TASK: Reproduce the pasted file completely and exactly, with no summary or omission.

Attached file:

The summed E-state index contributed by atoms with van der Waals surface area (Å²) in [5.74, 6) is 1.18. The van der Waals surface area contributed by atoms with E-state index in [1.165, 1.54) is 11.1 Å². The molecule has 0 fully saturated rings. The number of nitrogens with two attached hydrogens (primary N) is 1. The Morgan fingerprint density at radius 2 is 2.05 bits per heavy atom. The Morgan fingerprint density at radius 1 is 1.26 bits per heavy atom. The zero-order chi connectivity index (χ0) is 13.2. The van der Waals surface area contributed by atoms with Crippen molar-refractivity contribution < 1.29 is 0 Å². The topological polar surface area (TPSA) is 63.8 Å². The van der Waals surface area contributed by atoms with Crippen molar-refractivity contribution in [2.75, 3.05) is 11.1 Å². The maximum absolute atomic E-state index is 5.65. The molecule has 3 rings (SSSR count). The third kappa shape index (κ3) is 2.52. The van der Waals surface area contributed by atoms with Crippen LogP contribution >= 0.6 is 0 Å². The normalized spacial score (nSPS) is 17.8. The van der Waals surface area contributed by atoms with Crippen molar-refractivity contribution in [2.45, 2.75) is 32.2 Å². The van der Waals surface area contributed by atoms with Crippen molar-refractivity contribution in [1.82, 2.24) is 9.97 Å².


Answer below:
The summed E-state index contributed by atoms with van der Waals surface area (Å²) in [5.74, 6) is 1.18. The van der Waals surface area contributed by atoms with E-state index in [1.165, 1.54) is 11.1 Å². The molecule has 0 fully saturated rings. The number of nitrogens with two attached hydrogens (primary N) is 1. The Morgan fingerprint density at radius 2 is 2.05 bits per heavy atom. The Morgan fingerprint density at radius 1 is 1.26 bits per heavy atom. The zero-order chi connectivity index (χ0) is 13.2. The van der Waals surface area contributed by atoms with Crippen molar-refractivity contribution < 1.29 is 0 Å². The topological polar surface area (TPSA) is 63.8 Å². The van der Waals surface area contributed by atoms with Crippen molar-refractivity contribution in [2.75, 3.05) is 11.1 Å². The maximum absolute atomic E-state index is 5.65. The molecule has 3 rings (SSSR count). The third kappa shape index (κ3) is 2.52. The van der Waals surface area contributed by atoms with Crippen LogP contribution >= 0.6 is 0 Å². The normalized spacial score (nSPS) is 17.8. The van der Waals surface area contributed by atoms with Crippen molar-refractivity contribution in [2.45, 2.75) is 32.2 Å². The van der Waals surface area contributed by atoms with Crippen molar-refractivity contribution in [1.82, 2.24) is 9.97 Å².